- Russian central bank points to decreasing inflation, rosy summer outlook
- Analysts wary of further rouble strength, particularly absent oil price gains
- Manufacturing hailed as a success but also remains internationally uncompetitive
The latest report from Russia's central bank is encouraging, but analysts may be misreading the strength of the country's manufacturing sector, among other factors. Photo: iStock
By Nadia Kazakova
The regular paper on economic trends just published by the Russian central bank
gives a seasonally sunny outlook for the Russian economy. Inflation is going down, the economy might be finally turning the corner, and there is much budget spending to look forward to in the second half of the year.
The outlook, however, comes with a few contradictions and should be taken with a pinch of salt.
Russian inflation might be trending down and is on target to hit 6.5% (year-over-year) by the end of 2016 and 4% (y/y) by end 2017, according to the report. The problem, however, is that the absolute level of inflation has been stuck above 7% (y/y) throughout the last three months.
The bank expects that consumer price inflation will stay at 7.3% (y/y) at the end of May. The report says that food prices have stopped falling, producer prices are actually on the rise, and the stronger rouble has so far failed to have too much of an impact.
The central bank also points to a massive budget deficit in the second half of the year (at least 4% of GDP, according to the report), which presumably would be partially financed by printing roubles. The deficit hit 8.6% of GDP in April (that must have included a rise in defence expenses, which the report mentions).
All of these things will make it harder for the central bank to hit its year-end inflation targets.
In the longer term, the bank reminds us that unemployment in April went down to 5.9% (from 6% in March). It is presently not too far from its non-inflationary level (non-accelerating inflation rate of unemployment) of 5.5%. There is also not much of an output gap (available spare capacity) in the economy, states the central bank.
This means that economic growth will lead to higher inflation. Real wages were on the rise (y/y) in February and March, but they went down again in real terms in April. It would not be too surprising if the central bank had a hand in this.
The central bank must have a significant degree of input in government discussions on the level of wages in the state sector, which dominates the Russian economy. In the report, the central bank argues that wages in the state sector rose too quickly in 2011-2014 and the current policy of holding them back is reasonable. Importantly, it also helps to keep inflation in check.
Here, however, lies a major problem and a logical quandary. In the same report, the bank's analysts appear very excited about the growth in industrial output seen in April, which was driven by manufacturing sector. They point to signs of revival in sectors that produce for the domestic market.
They also argue that the official statistics on Russia's industrial output might actually under-estimate the level of industrial recovery in April.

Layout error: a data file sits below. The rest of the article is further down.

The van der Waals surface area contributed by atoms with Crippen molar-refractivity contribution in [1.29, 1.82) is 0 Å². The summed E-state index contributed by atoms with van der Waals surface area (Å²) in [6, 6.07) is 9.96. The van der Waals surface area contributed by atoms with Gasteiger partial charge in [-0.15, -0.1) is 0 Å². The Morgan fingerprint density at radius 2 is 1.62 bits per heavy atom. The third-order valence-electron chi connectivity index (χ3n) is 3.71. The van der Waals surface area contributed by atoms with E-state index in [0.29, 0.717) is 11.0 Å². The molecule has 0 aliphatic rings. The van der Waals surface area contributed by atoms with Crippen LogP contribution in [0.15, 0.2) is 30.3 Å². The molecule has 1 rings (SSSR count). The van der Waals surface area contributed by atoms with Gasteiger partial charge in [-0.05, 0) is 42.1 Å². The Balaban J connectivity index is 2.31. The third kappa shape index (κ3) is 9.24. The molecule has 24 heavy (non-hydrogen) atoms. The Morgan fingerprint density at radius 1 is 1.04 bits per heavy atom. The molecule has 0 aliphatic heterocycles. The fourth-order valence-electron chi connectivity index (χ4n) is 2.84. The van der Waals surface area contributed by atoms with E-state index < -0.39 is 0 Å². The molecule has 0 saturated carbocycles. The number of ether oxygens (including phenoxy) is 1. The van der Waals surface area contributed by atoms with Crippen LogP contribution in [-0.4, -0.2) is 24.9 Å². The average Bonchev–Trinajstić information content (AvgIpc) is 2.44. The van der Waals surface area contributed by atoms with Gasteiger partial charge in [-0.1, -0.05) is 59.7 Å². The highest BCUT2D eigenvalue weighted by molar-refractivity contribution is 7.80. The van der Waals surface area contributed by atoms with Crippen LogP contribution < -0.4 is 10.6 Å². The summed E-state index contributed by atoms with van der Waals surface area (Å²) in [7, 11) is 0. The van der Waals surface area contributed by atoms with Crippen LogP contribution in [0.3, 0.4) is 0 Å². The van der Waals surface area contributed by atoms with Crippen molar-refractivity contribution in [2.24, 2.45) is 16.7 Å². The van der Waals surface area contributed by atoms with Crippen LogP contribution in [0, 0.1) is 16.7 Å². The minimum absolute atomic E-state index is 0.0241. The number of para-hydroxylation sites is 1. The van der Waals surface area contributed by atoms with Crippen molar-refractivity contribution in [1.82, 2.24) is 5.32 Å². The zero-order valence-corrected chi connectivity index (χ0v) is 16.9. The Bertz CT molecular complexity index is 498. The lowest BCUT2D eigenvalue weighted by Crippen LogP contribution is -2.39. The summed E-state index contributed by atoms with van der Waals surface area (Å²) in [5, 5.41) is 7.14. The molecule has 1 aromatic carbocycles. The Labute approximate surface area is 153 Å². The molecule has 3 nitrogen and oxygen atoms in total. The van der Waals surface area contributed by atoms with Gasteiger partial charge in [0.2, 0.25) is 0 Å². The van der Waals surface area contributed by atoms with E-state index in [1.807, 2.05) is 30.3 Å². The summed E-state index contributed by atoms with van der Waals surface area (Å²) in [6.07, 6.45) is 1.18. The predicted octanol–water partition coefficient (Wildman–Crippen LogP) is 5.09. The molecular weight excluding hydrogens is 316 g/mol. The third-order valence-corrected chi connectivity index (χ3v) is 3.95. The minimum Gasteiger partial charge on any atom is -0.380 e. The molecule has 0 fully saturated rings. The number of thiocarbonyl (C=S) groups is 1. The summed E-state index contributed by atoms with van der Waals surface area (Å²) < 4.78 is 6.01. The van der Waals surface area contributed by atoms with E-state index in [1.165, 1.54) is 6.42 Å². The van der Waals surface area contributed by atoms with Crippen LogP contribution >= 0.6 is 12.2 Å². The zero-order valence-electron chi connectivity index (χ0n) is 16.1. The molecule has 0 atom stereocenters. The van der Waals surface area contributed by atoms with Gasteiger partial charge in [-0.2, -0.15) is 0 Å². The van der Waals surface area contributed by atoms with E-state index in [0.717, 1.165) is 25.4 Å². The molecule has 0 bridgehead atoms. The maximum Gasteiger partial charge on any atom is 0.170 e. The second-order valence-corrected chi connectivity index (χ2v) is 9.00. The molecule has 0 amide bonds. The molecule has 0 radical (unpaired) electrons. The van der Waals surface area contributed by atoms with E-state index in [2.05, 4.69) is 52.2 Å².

Monthly and annual change in Russian industrial output, %:
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Source: www.gks.ru, www.cbr.ru
This upbeat view on manufacturing seems to be the basis for an economic upgrade by the central bank for the Russian economy. The bank now expects a steady quarter-on-quarter recovery of GDP for the rest of the year. GDP is forecast to increase by 0.1-0.2% (quarter-over-quarter) in the second quarter of 2016, by 0.3% (q/q) in Q3 and by 0.5% (q/q) in Q4.
Russia's GDP was down 0.1% (q/q) in Q1 and 3.7% (y/y) in 2015.
Elsewhere in the report, however, the bank acknowledges that there is no turnaround in investment. Investment, in fact, will continue to contract unless domestic demand (and investments in domestically oriented sectors) rebounds. The central bank analysts believe that Russian export industries are just not competitive internationally (even with a much weaker rouble) and there are very few pockets of investment growth among exporters.
It is hard to reconcile the bank's optimistic view on domestically fuelled economic growth with a belief in restraints on real wages (and therefore subdued domestic demand and investment). And if inflation is a structural problem (the output gap being too narrow, the budget deficit too wide), does it make sense to target wages to keep it under control?
At least, bank's analysts are quite frank and consistent with their view on the rouble. They believe that “the rouble strength could prove to be precarious without further increases in the oil price and with the continuous capital outflows”. This makes more sense, given the downside risks to the oil price.
Current account, capital outflows by the private sector and change in FX reserves, $bn:
Capital flight in April was $5.8 billion as Russian banks continued to pay down their FX debts. The outflows could accelerate if the US Federal Reserve hikes rates, according to the report.
This could mean that the Russian central bank has to keep its rates at elevated levels for longer so as to keep the rouble steady and inflation under control.
It just does not, however, quite square up with an imminent economic recovery.
Hold the fireworks. Photo: iStock
— Edited by Michael McKenna